For ice crystal conditions, the probes provide bulk microphysical properties such as the total number concentration, liquid/ice water content, and effective size of droplets and ice crystals. IFFExO marked the Gondola’s first TBS flights in ice fog.

Gultepe and Fernando are involved in an Office of Naval Research project called C-FOG, examining coastal fog, that greatly facilitated Notre Dame’s participation in IFFExO.

A (Virtual) Front-Row Seat

Ice buildup on a tethered balloon system after flying in Oliktok Point, Alaska
Personnel at Oliktok Point had to contend with ice accumulating on the balloons and instruments.

With limitations on who could be at the Oliktok site, technology helped researchers spread out worldwide stay connected to the campaign.

“We had to postpone and be physically distanced, but the ARM people were so gracious to do the experiment and get us involved from Zoom,” says Fernando.

IFFExO team members consulted virtually with Oliktok personnel on whether conditions were right for flying, using observational, modeling, and satellite data.

On one hand, flights in the fog were challenging because ice quickly built up on the equipment, says Dari Dexheimer, a Sandia atmospheric scientist who manages ARM’s tethered balloon flights. The upside, she adds, was that there were several days in a row with light wind and low clouds, “with cloud bases of 100 meters (about 328 feet) and tops of 300 meters (984 feet).”

From November 12 to 20, the TBS accrued 23 flight hours in ice fog. Researchers were particularly overjoyed that ice fog events occurred 30% of the time—higher than the 20% during FRAM-IF.

In addition to the Gondola, guest instruments on the TBS during IFFExO included:

  • the automated Size- and Time-resolved Aerosol Collector (STAC), an impactor that collected particles for analysis by Swarup China at Pacific Northwest National Laboratory in Washington state
  • a time-resolved aerosol sampler from Jessie Creamean at Colorado State University to measure the chemical composition of ice-nucleating particles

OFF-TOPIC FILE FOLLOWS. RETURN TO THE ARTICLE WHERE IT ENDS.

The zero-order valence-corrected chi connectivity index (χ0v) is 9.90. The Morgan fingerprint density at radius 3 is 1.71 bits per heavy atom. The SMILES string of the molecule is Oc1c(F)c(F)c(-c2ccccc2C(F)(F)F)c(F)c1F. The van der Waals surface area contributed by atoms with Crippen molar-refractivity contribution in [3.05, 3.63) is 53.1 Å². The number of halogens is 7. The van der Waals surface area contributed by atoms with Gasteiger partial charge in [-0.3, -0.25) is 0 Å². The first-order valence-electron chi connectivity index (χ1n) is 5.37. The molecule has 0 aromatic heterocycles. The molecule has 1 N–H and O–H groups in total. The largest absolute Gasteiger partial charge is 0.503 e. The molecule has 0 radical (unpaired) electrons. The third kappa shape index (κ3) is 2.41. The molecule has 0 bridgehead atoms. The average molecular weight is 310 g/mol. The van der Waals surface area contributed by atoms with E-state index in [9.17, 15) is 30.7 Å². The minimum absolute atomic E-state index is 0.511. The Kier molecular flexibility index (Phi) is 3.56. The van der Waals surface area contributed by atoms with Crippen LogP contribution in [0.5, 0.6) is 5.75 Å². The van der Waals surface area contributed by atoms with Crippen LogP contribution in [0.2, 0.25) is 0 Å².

• a video ice particle sampler from Carl Schmitt at the University of Alaska, Fairbanks, to measure ice particle maximum dimension, width, area, and aspect ratio
  • a cloud droplet measurement system (CDMS) from Andrei Vakhtin at Mesa Photonics in New Mexico to measure droplet size distribution.
Northern Lights over third ARM Mobile Facility at Oliktok Point, Alaska
The Northern Lights provided a show over the third ARM Mobile Facility (AMF3) during IFFExO, and what a way to go out: IFFExO was the final ARM field campaign planned at Oliktok Point before AMF3 ceases operations there in June 2021. AMF3 will be primed for a new deployment in the Southeastern United States.

“Preliminary results suggested that the Gondola and CDMS accurately detected small fog particles and further validations are needed for their spectral measurements because of their different measurement thresholds for particle sizes,” says Gultepe.

Proposals are underway to secure more funding for TBS and AMF3 data analysis and model evaluation, validation, and improvements. Overall, IFFExO generated data on four ice fog cases, plus a case of blowing snow that researchers plan to investigate.

Finish With a Flourish

IFFExO has the distinction of being the last ARM campaign planned at Oliktok before AMF3 ends operations there in June 2021.

AMF3, which has operated at Oliktok since 2013, will be readied for a new extended-term deployment scheduled to begin in 2023 in the Southeastern United States.

In 2004, ARM started conducting TBS flights at Oliktok in restricted airspace that allowed for in-cloud flights. Routine ARM TBS flights began there in 2015.

Now, the balloons have moved on.

“We pulled out all of the TBS equipment when we left, and everything is back at Sandia for now,” says Dexheimer.

This trip to Oliktok included a memorable first for Dexheimer, a frequent traveler to Alaska since 2015.

“I’ve never gotten to see the Northern Lights on any trip to Oliktok Point. And then, the last time we were there, we saw a really great Northern Lights display,” says Dexheimer. “It was as if the Arctic was finally letting its guard down for us.”

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ARM is a DOE Office of Science user facility operated by nine DOE national laboratories, including Sandia National Laboratories.